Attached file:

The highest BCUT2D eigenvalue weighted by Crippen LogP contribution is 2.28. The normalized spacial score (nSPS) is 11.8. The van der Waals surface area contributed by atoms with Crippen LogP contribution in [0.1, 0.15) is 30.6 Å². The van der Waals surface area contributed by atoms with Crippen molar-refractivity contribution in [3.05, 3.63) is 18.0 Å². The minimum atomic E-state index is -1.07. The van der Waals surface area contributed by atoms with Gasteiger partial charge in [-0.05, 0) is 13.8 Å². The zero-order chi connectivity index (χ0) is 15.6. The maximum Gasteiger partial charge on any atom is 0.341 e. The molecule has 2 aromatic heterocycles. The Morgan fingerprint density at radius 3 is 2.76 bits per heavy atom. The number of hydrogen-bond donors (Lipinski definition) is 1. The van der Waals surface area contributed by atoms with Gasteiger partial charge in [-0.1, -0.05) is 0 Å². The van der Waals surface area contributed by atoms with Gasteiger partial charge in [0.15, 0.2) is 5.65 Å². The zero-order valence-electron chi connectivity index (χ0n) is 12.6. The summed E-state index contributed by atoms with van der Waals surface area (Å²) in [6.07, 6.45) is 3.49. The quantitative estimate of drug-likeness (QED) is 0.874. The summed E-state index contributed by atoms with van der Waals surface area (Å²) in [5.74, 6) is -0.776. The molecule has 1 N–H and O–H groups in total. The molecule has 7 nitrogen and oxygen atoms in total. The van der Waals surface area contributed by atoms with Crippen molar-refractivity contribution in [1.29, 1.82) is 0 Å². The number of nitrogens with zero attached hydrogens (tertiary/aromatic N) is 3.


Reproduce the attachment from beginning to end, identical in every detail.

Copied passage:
The highest BCUT2D eigenvalue weighted by Crippen LogP contribution is 2.28. The normalized spacial score (nSPS) is 11.8. The van der Waals surface area contributed by atoms with Crippen LogP contribution in [0.1, 0.15) is 30.6 Å². The van der Waals surface area contributed by atoms with Crippen molar-refractivity contribution in [3.05, 3.63) is 18.0 Å². The minimum atomic E-state index is -1.07. The van der Waals surface area contributed by atoms with Gasteiger partial charge in [-0.05, 0) is 13.8 Å². The zero-order chi connectivity index (χ0) is 15.6. The maximum Gasteiger partial charge on any atom is 0.341 e. The molecule has 2 aromatic heterocycles. The Morgan fingerprint density at radius 3 is 2.76 bits per heavy atom. The number of hydrogen-bond donors (Lipinski definition) is 1. The van der Waals surface area contributed by atoms with Gasteiger partial charge in [-0.1, -0.05) is 0 Å². The van der Waals surface area contributed by atoms with Gasteiger partial charge in [0.15, 0.2) is 5.65 Å². The zero-order valence-electron chi connectivity index (χ0n) is 12.6. The summed E-state index contributed by atoms with van der Waals surface area (Å²) in [6.07, 6.45) is 3.49. The quantitative estimate of drug-likeness (QED) is 0.874. The summed E-state index contributed by atoms with van der Waals surface area (Å²) in [5.74, 6) is -0.776. The molecule has 1 N–H and O–H groups in total. The molecule has 7 nitrogen and oxygen atoms in total. The van der Waals surface area contributed by atoms with Crippen molar-refractivity contribution in [1.29, 1.82) is 0 Å². The number of nitrogens with zero attached hydrogens (tertiary/aromatic N) is 3.